Keep in mind, any trustee who is planning to meet with an attorney should not sell or distribute any assets beforehand.
If all assets have been properly accounted for, either through transfers to the trust or the use of beneficiary designations, then probate is not required. If probate is required, the trustee and the executor or administrator must ensure that any assets that should be distributed to the trust are indeed deposited.
Next steps may include:
Informing the family of the trustee role and notifying any co-trustees or successor trustees.
Collecting any of the trust’s death benefits and putting them in an interest-bearing account until assets are distributed. (The trustee shouldn’t make any distributions until after it is determined there is enough money to pay all expenses, including taxes.)
Notifying financial institutions of the grantor’s death, providing a certified death certificate, a certificate of trust, and personal identification.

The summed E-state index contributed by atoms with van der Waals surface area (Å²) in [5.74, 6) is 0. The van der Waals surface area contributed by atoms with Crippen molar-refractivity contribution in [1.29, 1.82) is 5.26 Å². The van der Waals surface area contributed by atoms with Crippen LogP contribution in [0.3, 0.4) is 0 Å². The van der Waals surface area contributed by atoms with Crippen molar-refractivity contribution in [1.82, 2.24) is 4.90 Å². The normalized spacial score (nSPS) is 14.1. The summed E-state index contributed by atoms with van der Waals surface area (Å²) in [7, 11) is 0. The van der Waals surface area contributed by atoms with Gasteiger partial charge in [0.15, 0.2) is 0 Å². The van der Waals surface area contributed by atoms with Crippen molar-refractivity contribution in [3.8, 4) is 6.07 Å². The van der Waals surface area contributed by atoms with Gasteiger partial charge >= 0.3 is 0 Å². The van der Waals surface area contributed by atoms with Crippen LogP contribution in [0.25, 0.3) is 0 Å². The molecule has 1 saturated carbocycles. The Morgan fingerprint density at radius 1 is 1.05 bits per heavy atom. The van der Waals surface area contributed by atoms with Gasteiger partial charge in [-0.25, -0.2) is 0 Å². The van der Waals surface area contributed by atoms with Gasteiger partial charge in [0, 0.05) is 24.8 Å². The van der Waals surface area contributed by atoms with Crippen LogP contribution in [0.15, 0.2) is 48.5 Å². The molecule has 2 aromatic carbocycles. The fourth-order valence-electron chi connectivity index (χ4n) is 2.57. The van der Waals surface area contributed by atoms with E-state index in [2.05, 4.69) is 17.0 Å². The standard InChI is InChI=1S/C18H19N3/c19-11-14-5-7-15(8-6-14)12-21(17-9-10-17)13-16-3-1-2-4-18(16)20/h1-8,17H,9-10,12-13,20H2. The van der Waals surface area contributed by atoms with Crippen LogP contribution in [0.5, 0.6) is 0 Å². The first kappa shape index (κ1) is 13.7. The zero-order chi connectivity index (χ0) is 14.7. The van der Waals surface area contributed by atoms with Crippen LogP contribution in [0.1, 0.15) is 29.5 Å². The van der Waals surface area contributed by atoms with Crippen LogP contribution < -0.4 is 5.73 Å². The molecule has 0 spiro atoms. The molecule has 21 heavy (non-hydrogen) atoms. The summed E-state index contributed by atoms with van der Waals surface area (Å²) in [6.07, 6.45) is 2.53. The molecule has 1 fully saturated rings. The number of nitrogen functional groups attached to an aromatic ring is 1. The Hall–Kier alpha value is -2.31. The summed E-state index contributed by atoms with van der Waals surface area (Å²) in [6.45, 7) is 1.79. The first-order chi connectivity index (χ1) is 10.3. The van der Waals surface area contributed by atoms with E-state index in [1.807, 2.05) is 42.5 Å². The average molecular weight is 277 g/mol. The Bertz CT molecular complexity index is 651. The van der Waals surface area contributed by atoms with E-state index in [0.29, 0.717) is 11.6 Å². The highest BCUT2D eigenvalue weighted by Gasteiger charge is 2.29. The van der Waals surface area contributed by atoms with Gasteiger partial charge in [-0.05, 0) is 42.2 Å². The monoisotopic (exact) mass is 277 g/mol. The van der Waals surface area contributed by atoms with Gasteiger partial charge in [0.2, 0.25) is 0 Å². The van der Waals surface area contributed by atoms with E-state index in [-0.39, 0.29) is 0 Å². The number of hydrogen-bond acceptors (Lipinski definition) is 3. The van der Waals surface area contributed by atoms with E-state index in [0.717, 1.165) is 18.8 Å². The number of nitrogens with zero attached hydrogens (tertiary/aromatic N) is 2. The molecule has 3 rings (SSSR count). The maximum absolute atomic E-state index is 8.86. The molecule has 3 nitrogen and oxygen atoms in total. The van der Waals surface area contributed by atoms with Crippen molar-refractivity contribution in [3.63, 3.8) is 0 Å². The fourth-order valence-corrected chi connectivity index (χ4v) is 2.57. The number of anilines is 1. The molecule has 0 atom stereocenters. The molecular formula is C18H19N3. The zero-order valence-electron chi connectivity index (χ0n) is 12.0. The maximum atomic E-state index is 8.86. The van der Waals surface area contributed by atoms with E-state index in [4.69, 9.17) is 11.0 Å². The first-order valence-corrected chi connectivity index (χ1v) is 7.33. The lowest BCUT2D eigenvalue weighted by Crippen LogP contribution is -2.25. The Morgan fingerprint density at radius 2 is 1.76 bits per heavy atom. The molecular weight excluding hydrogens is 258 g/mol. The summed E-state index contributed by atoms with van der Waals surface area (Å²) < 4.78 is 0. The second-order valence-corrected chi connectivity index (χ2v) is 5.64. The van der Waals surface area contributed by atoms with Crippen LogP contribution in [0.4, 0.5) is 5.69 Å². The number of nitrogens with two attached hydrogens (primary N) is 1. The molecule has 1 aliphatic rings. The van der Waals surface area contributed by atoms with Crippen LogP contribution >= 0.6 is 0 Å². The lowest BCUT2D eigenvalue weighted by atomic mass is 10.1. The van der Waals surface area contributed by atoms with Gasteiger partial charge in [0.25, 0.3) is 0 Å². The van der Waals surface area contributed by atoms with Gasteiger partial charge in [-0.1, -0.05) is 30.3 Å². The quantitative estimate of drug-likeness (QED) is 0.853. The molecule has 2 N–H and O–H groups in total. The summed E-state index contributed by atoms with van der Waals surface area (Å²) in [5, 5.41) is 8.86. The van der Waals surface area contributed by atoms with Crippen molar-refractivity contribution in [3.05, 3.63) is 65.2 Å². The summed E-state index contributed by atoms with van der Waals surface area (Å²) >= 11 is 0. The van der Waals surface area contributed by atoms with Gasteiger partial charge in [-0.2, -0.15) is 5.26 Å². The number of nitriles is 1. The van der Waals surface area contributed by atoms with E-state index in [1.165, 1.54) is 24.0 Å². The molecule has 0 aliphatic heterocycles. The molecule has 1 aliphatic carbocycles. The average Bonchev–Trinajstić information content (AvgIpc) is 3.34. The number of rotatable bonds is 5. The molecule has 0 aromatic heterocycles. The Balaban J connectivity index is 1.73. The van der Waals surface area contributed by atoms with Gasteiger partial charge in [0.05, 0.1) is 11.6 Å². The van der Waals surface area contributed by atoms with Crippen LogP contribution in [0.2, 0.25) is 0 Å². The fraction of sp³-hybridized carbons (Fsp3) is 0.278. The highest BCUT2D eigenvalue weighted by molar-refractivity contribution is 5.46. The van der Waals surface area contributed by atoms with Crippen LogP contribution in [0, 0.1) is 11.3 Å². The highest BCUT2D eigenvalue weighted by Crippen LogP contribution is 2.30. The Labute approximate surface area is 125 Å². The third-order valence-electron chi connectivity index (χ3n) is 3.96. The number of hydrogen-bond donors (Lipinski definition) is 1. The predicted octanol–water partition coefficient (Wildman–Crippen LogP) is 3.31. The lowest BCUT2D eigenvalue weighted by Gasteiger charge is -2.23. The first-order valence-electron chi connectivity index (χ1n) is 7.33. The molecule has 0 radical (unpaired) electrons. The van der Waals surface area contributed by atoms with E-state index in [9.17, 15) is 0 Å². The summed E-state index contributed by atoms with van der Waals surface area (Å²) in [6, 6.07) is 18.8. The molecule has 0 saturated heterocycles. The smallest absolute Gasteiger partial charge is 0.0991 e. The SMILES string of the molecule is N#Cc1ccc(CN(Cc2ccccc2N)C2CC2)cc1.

Finalizing the list of assets with the exact values as of the grantor’s death date.
Once all of this is done, the assets are distributed according to the trust’s instructions: either by transferring the trust’s funds to beneficiaries or keeping them in a trust.
If they stay in a trust, it will need a new tax identification number, and bookkeeping and reporting procedures must be maintained.
Can you resign as a trustee?
Acting as a trustee is complex and time-consuming, so it’s important that you are well suited to the role. Especially during periods of grief and heightened emotions, it can be reasonable to decide that just because the grantor nominated you does not mean that you have to accept the position, or continue indefinitely.
First, check the original trust document to see if a successor trustee was named. If not, you can ask the grantor to name a successor, if the grantor is still alive. If not, you may be able to ask beneficiaries to allow you to resign and name a successor, depending on the terms of the trust. Barring that, you can always seek help from the court to name a successor.
Keep in mind, before you hand over trustee duties, you'll need to provide a full financial accounting of the trust, along with financial records, tax returns, and any contracts you signed as trustee.
The most important thing is to make sure the trust and its beneficiaries are taken care of, and if you are not able to fulfill those duties, there is no shame in handing over the responsibility to someone else.